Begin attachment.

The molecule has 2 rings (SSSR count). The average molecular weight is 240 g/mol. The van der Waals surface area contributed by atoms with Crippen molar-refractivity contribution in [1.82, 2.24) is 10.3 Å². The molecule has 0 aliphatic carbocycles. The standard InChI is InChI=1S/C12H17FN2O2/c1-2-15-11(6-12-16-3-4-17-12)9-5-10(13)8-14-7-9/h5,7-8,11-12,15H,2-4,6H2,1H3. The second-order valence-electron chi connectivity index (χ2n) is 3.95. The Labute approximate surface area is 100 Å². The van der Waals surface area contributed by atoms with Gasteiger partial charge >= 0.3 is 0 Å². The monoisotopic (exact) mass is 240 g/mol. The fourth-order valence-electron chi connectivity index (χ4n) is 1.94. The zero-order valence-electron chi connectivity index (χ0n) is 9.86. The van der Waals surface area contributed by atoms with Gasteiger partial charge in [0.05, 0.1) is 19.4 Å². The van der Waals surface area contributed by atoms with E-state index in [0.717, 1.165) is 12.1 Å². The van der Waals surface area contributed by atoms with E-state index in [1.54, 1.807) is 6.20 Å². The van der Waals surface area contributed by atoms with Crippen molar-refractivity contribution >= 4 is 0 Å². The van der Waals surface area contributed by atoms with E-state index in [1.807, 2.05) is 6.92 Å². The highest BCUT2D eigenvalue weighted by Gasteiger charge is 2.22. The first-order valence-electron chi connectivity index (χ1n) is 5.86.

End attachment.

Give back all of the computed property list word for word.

The molecule has 2 rings (SSSR count). The average molecular weight is 240 g/mol. The van der Waals surface area contributed by atoms with Crippen molar-refractivity contribution in [1.82, 2.24) is 10.3 Å². The molecule has 0 aliphatic carbocycles. The standard InChI is InChI=1S/C12H17FN2O2/c1-2-15-11(6-12-16-3-4-17-12)9-5-10(13)8-14-7-9/h5,7-8,11-12,15H,2-4,6H2,1H3. The second-order valence-electron chi connectivity index (χ2n) is 3.95. The Labute approximate surface area is 100 Å². The van der Waals surface area contributed by atoms with Gasteiger partial charge >= 0.3 is 0 Å². The monoisotopic (exact) mass is 240 g/mol. The fourth-order valence-electron chi connectivity index (χ4n) is 1.94. The zero-order valence-electron chi connectivity index (χ0n) is 9.86. The van der Waals surface area contributed by atoms with Gasteiger partial charge in [0.05, 0.1) is 19.4 Å². The van der Waals surface area contributed by atoms with E-state index in [0.717, 1.165) is 12.1 Å². The van der Waals surface area contributed by atoms with E-state index in [1.54, 1.807) is 6.20 Å². The van der Waals surface area contributed by atoms with Crippen molar-refractivity contribution >= 4 is 0 Å². The van der Waals surface area contributed by atoms with E-state index in [1.807, 2.05) is 6.92 Å². The highest BCUT2D eigenvalue weighted by Gasteiger charge is 2.22. The first-order valence-electron chi connectivity index (χ1n) is 5.86.